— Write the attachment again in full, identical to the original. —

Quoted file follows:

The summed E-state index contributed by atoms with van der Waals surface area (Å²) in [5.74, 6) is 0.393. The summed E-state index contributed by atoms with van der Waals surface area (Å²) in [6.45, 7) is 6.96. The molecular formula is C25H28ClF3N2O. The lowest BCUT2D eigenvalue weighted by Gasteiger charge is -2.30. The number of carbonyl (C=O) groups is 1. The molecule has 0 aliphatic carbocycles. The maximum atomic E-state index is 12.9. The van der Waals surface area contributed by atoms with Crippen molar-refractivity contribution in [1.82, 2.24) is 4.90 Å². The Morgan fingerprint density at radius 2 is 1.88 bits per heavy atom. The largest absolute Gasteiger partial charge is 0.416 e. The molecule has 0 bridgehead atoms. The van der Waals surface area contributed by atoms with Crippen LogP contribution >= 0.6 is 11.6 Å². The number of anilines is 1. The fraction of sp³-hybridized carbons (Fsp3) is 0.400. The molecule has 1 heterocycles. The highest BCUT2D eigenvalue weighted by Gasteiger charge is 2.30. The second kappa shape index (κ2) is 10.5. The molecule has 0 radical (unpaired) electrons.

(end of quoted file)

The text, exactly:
The summed E-state index contributed by atoms with van der Waals surface area (Å²) in [5.74, 6) is 0.393. The summed E-state index contributed by atoms with van der Waals surface area (Å²) in [6.45, 7) is 6.96. The molecular formula is C25H28ClF3N2O. The lowest BCUT2D eigenvalue weighted by Gasteiger charge is -2.30. The number of carbonyl (C=O) groups is 1. The molecule has 0 aliphatic carbocycles. The maximum atomic E-state index is 12.9. The van der Waals surface area contributed by atoms with Crippen molar-refractivity contribution in [1.82, 2.24) is 4.90 Å². The Morgan fingerprint density at radius 2 is 1.88 bits per heavy atom. The largest absolute Gasteiger partial charge is 0.416 e. The molecule has 0 bridgehead atoms. The van der Waals surface area contributed by atoms with Crippen LogP contribution >= 0.6 is 11.6 Å². The number of anilines is 1. The fraction of sp³-hybridized carbons (Fsp3) is 0.400. The molecule has 1 heterocycles. The highest BCUT2D eigenvalue weighted by Gasteiger charge is 2.30. The second kappa shape index (κ2) is 10.5. The molecule has 0 radical (unpaired) electrons.